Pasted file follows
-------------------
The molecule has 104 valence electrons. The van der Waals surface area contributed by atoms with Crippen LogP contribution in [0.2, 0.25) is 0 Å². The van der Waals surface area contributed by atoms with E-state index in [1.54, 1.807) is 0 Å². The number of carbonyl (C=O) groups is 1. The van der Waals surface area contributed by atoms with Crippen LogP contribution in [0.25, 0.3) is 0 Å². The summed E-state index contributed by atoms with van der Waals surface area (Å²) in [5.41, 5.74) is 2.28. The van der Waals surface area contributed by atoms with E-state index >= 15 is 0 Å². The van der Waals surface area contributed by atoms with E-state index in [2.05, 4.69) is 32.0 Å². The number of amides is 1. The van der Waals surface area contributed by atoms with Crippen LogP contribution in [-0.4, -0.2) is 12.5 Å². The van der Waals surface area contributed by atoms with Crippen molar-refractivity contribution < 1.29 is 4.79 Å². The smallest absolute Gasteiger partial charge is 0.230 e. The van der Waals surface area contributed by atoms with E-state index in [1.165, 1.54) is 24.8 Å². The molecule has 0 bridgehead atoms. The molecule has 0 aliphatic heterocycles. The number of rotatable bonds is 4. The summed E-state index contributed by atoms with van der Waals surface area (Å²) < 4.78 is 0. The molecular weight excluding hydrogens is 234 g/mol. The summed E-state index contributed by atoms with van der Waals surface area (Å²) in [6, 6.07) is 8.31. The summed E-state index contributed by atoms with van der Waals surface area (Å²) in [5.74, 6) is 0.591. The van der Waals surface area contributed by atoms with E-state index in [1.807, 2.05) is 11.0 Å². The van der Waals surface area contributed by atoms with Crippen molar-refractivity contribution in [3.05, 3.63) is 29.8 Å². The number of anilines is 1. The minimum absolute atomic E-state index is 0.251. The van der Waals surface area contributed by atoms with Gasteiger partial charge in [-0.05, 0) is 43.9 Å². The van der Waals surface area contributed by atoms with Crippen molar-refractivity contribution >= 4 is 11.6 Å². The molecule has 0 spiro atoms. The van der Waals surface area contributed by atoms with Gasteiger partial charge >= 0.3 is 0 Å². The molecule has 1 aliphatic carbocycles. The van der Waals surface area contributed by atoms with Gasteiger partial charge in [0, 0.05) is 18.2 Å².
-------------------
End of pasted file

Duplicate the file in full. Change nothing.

The molecule has 104 valence electrons. The van der Waals surface area contributed by atoms with Crippen LogP contribution in [0.2, 0.25) is 0 Å². The van der Waals surface area contributed by atoms with E-state index in [1.54, 1.807) is 0 Å². The number of carbonyl (C=O) groups is 1. The van der Waals surface area contributed by atoms with Crippen LogP contribution in [0.25, 0.3) is 0 Å². The summed E-state index contributed by atoms with van der Waals surface area (Å²) in [5.41, 5.74) is 2.28. The van der Waals surface area contributed by atoms with E-state index >= 15 is 0 Å². The van der Waals surface area contributed by atoms with E-state index in [2.05, 4.69) is 32.0 Å². The number of amides is 1. The van der Waals surface area contributed by atoms with Crippen LogP contribution in [-0.4, -0.2) is 12.5 Å². The van der Waals surface area contributed by atoms with Crippen molar-refractivity contribution < 1.29 is 4.79 Å². The smallest absolute Gasteiger partial charge is 0.230 e. The van der Waals surface area contributed by atoms with E-state index in [1.165, 1.54) is 24.8 Å². The molecule has 0 bridgehead atoms. The molecule has 0 aliphatic heterocycles. The number of rotatable bonds is 4. The summed E-state index contributed by atoms with van der Waals surface area (Å²) < 4.78 is 0. The molecular weight excluding hydrogens is 234 g/mol. The summed E-state index contributed by atoms with van der Waals surface area (Å²) in [6, 6.07) is 8.31. The summed E-state index contributed by atoms with van der Waals surface area (Å²) in [5.74, 6) is 0.591. The van der Waals surface area contributed by atoms with E-state index in [1.807, 2.05) is 11.0 Å². The van der Waals surface area contributed by atoms with Crippen molar-refractivity contribution in [3.05, 3.63) is 29.8 Å². The number of anilines is 1. The minimum absolute atomic E-state index is 0.251. The van der Waals surface area contributed by atoms with Gasteiger partial charge in [-0.05, 0) is 43.9 Å². The van der Waals surface area contributed by atoms with Crippen molar-refractivity contribution >= 4 is 11.6 Å². The molecule has 0 spiro atoms. The van der Waals surface area contributed by atoms with Gasteiger partial charge >= 0.3 is 0 Å². The molecule has 1 aliphatic carbocycles. The van der Waals surface area contributed by atoms with Gasteiger partial charge in [0, 0.05) is 18.2 Å².